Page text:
The sonnet, Thou art indeed just, Lord, if I contend, By Gerard Manley Hopkins is a Latin epigraph (Justus quidem tu es, Domine, si disputem tecum; verumtamen justa loquar ad te: Quare via impiorum prosperatur? &c.), taken from the Bible, Jeremiah. After translating it into English, meaning of the epigraph goes like this: “Thou are indeed just, Lord, if I dispute with thee; yet what I say to thee is just: Why does the way of the impious prosper?” And the first three lines of the poem are also an almost literal translation of the Latin epigraph.
Thou art indeed just, Lord, if I contend Analysis
Thou art indeed just, Lord, if I contend
With thee; but, sir, so what I plead is just.
Why do sinners’ ways prosper? and why must
Disappointment all I endeavour end?
In the above extract of the poem, the poet is shown willing to admit that Lord God is just and that, in any disputation, he must indeed acknowledge God’s justice. And yet a doubt has arisen in the poet’s mind, and he must therefore express this doubt which seems to him justified too. The poet then asks why it is that sinful persons thrive in this world. He asks also why all his endeavours, both in respect of his profession as a priest and in respect of the exercise of his poetic faculty, end in disappointment and failure. It is to be noted that the poet, in the second line of the poem, addresses God as “Sir”.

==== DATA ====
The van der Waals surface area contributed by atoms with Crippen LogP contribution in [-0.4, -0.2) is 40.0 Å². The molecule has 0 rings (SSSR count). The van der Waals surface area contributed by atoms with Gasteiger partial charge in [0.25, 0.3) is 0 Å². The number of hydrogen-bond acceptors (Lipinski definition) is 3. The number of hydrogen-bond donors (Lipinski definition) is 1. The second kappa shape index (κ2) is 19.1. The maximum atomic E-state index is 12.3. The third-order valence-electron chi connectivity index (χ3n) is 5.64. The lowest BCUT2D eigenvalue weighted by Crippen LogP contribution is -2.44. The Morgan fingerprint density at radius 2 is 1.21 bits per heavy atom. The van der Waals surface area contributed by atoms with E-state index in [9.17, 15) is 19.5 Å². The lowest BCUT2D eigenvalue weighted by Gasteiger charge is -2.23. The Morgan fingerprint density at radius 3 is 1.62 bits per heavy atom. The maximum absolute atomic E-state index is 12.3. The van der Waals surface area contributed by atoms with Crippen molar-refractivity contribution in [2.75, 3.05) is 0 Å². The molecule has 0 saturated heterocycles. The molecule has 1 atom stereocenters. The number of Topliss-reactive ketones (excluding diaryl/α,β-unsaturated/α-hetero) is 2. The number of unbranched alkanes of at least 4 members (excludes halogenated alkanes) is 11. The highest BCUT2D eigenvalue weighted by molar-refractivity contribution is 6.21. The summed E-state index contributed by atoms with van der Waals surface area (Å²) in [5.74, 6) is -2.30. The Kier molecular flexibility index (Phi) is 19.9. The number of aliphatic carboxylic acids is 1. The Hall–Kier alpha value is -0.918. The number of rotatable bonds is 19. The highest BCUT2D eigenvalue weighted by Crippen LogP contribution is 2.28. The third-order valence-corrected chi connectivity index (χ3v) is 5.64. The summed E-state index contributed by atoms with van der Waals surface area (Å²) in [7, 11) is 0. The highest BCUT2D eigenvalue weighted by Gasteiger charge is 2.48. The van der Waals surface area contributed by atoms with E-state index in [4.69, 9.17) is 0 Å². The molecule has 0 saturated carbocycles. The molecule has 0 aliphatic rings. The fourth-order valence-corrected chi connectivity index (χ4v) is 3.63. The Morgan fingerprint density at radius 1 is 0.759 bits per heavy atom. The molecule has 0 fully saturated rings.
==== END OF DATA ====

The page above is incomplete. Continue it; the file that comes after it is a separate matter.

Wert thou my enemy, O thou my friend,
How wouldst thou worse, I wonder, than thou dost
Defeat, thwart me? Oh, the sots and thralls of lust
Do in spare hours more thrive than I that spend,
Sir, life upon thy cause. See, banks and brakes
The poet through this extract then acknowledges God’s love and affection for him. But even if God had been his enemy. He could not have done more to defeat and frustrate the poet’s endeavours than he is doing as his friend. What puzzles the poet is that drunkards and lechers – that is, sinners of various kinds – prosper even in their spare or idle moments much more than the poet who is sending his whole life in the service of God. Here again, the poet is noted to be addressing God as “Sir”.
Now, leavèd how thick! lacèd they are again
With fretty chervil, look, and fresh wind shakes
Them; birds build – but not I build; no, but strain,
Time’s eunuch, and not breed one work that wakes.
In these four lines, the poet now draws the attention of God to some phenomena in the world of Nature. Already in the middle of March the hedgerows and thickets of the countryside are thick with fresh leaves; they are once more intertwined with chervil, and they are being shaken by the fresh wind. The birds too are busy building their nests in the trees and hedges. But so far as the poet is concerned, he finds himself unable to build or to achieve anything. He can only strain or exert himself with futile efforts at poetic composition, without being able to produce even one great poem that will live for ever. He calls himself Time’s eunuch that is one who has been rendered unproductive by the passing time.
Mine, O thou lord of life, send my roots rain.
In this final line, the poet, addressing God as “lord of life” is shown praying to Him to send rain to fertilize the dry roots of his poetic inspiration. This way, the poem comes to an end with a renewal of faith and an appeal for divine help in producing great poetry.
Why did Hopkins write this sonnet?